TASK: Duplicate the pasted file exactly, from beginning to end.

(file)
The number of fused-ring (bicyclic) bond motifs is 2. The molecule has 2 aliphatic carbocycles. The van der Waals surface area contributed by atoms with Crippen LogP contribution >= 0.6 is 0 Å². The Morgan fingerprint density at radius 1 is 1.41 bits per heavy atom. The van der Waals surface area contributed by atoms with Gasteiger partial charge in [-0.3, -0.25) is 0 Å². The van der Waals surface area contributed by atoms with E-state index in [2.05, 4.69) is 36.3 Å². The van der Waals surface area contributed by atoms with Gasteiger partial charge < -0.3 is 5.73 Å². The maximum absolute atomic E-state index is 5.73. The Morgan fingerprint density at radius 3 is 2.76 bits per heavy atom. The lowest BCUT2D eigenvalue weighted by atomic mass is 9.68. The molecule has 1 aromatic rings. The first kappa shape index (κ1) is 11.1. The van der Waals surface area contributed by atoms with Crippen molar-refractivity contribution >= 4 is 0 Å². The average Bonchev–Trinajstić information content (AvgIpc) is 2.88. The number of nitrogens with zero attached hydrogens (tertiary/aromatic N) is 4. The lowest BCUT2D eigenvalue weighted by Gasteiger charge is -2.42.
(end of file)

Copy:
The number of fused-ring (bicyclic) bond motifs is 2. The molecule has 2 aliphatic carbocycles. The van der Waals surface area contributed by atoms with Crippen LogP contribution >= 0.6 is 0 Å². The Morgan fingerprint density at radius 1 is 1.41 bits per heavy atom. The van der Waals surface area contributed by atoms with Gasteiger partial charge in [-0.3, -0.25) is 0 Å². The van der Waals surface area contributed by atoms with E-state index in [2.05, 4.69) is 36.3 Å². The van der Waals surface area contributed by atoms with Gasteiger partial charge < -0.3 is 5.73 Å². The maximum absolute atomic E-state index is 5.73. The Morgan fingerprint density at radius 3 is 2.76 bits per heavy atom. The lowest BCUT2D eigenvalue weighted by atomic mass is 9.68. The molecule has 1 aromatic rings. The first kappa shape index (κ1) is 11.1. The van der Waals surface area contributed by atoms with Crippen molar-refractivity contribution >= 4 is 0 Å². The average Bonchev–Trinajstić information content (AvgIpc) is 2.88. The number of nitrogens with zero attached hydrogens (tertiary/aromatic N) is 4. The lowest BCUT2D eigenvalue weighted by Gasteiger charge is -2.42.